Sarah Tuttle-Singer
Sarah Tuttle-Singer
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Israel’s train wreck

The government squabble over railway repair on Sabbath made an unholy mess for a whole lot of Israelis

Good morning, everyone!

Boker Tov!

Sabah al Kheir!

Here’s a little traffic update between Tel Aviv and Haifa:

Train line work screeched to a halt over Shabbat and now, this bright and blue Sunday morning when Israel’s work-week begins, there’s no train service between Tel Aviv and Haifa.

Over 150,000 people are affected.

That’s a lot of people.

Here’s what this means for everyone living here:

Elad can’t get to his startup to meet with an investor, and he’s got three kids at home relying on this because their mom is out of work.

Dr. Levi can’t get to her hospital and she just got word that one of her patients needs emergency surgery.

Miriam can’t get to the retirement center to see her father on his birthday.

Rula can’t get to her pharmacy, and there’s a young mother waiting to get her son’s asthma inhaler refilled.

Jessica can’t get to ulpan.

Avi can’t get to yeshiva.

Muhammad can’t get to his office and he’s got five employees waiting outside to get in to open the call center.

Tomer can’t get to school – but he’s learned a valuable lesson already about who really runs this country.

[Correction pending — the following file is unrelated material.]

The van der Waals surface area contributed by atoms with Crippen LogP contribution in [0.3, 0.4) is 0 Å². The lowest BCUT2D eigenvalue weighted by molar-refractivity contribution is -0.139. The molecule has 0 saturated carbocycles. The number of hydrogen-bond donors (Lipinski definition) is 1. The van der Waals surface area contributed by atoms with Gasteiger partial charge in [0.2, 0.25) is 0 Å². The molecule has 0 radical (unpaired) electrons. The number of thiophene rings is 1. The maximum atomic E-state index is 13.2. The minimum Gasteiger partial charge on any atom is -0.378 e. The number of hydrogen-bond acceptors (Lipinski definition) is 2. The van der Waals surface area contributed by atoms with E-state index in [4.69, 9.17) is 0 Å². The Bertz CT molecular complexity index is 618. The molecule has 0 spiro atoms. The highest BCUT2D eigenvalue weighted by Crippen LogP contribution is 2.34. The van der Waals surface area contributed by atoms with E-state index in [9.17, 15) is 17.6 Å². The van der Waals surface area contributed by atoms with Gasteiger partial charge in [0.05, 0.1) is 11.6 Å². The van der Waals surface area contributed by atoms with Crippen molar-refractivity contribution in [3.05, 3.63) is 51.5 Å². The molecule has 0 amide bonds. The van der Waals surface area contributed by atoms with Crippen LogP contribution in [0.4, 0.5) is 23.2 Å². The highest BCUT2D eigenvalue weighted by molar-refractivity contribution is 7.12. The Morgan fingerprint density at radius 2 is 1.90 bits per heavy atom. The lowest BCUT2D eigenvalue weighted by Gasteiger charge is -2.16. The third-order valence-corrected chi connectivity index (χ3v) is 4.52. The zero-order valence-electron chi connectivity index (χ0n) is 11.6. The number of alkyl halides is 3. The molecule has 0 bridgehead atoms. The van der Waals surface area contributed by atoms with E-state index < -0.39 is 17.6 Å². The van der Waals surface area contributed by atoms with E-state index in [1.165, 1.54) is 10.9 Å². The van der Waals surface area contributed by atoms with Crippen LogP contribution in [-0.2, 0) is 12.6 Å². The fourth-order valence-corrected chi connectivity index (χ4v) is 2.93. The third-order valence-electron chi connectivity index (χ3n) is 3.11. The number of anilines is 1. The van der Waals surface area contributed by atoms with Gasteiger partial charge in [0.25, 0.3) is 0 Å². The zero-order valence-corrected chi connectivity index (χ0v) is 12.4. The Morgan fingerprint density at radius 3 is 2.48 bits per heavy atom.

Maor can’t get to his army base — along with thousands of other soldiers.

The roads are snarled and jammed with angry drivers and busses are full while babies cry and old women are forced to stand.

The whole thing is one big political train wreck.

And there is nothing — NOTHING — even remotely holy about this.

About the Author
Sarah Tuttle-Singer, author of Jerusalem Drawn and Quartered and the New Media Editor at Times of Israel, She was raised in Venice Beach, California on Yiddish lullabies and Civil Rights anthems. She now lives in Israel with her two kids where she climbs roofs, explores cisterns, opens secret doors and talks to strangers, and writes stories about people. Sarah also speaks before audiences left, right, and center through the Jewish Speakers Bureau, asking them to wrestle with important questions while celebrating their willingness to do so. She also loves whisky and tacos and chocolate chip cookies and old maps and foreign coins and discovering new ideas from different perspectives. Sarah is a work in progress.
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